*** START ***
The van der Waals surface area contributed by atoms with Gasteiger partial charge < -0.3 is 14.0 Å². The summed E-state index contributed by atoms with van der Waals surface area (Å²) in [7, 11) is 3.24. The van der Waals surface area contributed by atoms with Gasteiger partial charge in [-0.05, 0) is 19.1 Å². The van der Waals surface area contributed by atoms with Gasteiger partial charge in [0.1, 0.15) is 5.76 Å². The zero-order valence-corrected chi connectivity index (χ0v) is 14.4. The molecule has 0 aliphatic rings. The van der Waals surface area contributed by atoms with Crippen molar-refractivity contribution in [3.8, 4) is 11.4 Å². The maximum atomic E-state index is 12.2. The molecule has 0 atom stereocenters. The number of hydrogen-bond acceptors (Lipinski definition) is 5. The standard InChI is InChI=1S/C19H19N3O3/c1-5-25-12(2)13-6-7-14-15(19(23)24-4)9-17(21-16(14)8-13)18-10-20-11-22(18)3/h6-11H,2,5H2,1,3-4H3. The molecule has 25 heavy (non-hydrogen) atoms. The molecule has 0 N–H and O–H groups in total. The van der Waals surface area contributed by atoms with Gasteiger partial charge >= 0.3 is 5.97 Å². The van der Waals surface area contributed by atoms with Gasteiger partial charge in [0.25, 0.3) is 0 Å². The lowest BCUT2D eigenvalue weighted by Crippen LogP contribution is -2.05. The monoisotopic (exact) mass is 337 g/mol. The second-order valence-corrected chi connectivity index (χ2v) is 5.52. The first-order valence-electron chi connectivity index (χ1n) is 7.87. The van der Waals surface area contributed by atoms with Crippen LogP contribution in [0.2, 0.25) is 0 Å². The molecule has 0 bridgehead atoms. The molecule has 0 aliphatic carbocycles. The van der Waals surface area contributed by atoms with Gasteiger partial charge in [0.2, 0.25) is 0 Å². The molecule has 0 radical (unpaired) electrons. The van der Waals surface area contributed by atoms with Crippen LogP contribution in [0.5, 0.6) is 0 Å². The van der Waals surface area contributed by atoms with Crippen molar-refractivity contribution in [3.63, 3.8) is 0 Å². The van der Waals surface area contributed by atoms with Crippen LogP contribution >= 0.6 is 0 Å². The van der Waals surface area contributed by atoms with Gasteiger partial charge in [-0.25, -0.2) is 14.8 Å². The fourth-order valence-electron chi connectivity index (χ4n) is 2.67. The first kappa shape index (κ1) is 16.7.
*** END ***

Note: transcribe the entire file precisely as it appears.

The van der Waals surface area contributed by atoms with Gasteiger partial charge < -0.3 is 14.0 Å². The summed E-state index contributed by atoms with van der Waals surface area (Å²) in [7, 11) is 3.24. The van der Waals surface area contributed by atoms with Gasteiger partial charge in [-0.05, 0) is 19.1 Å². The van der Waals surface area contributed by atoms with Gasteiger partial charge in [0.1, 0.15) is 5.76 Å². The zero-order valence-corrected chi connectivity index (χ0v) is 14.4. The molecule has 0 aliphatic rings. The van der Waals surface area contributed by atoms with Crippen molar-refractivity contribution in [3.8, 4) is 11.4 Å². The maximum atomic E-state index is 12.2. The molecule has 0 atom stereocenters. The number of hydrogen-bond acceptors (Lipinski definition) is 5. The standard InChI is InChI=1S/C19H19N3O3/c1-5-25-12(2)13-6-7-14-15(19(23)24-4)9-17(21-16(14)8-13)18-10-20-11-22(18)3/h6-11H,2,5H2,1,3-4H3. The molecule has 25 heavy (non-hydrogen) atoms. The molecule has 0 N–H and O–H groups in total. The van der Waals surface area contributed by atoms with Gasteiger partial charge >= 0.3 is 5.97 Å². The van der Waals surface area contributed by atoms with Gasteiger partial charge in [0.25, 0.3) is 0 Å². The lowest BCUT2D eigenvalue weighted by Crippen LogP contribution is -2.05. The monoisotopic (exact) mass is 337 g/mol. The second-order valence-corrected chi connectivity index (χ2v) is 5.52. The first-order valence-electron chi connectivity index (χ1n) is 7.87. The van der Waals surface area contributed by atoms with Crippen LogP contribution in [0.2, 0.25) is 0 Å². The molecule has 0 bridgehead atoms. The molecule has 0 aliphatic carbocycles. The van der Waals surface area contributed by atoms with Gasteiger partial charge in [0.2, 0.25) is 0 Å². The molecule has 0 radical (unpaired) electrons. The van der Waals surface area contributed by atoms with Crippen LogP contribution in [0.5, 0.6) is 0 Å². The van der Waals surface area contributed by atoms with Crippen molar-refractivity contribution in [3.63, 3.8) is 0 Å². The van der Waals surface area contributed by atoms with Crippen LogP contribution >= 0.6 is 0 Å². The van der Waals surface area contributed by atoms with Gasteiger partial charge in [-0.25, -0.2) is 14.8 Å². The fourth-order valence-electron chi connectivity index (χ4n) is 2.67. The first kappa shape index (κ1) is 16.7.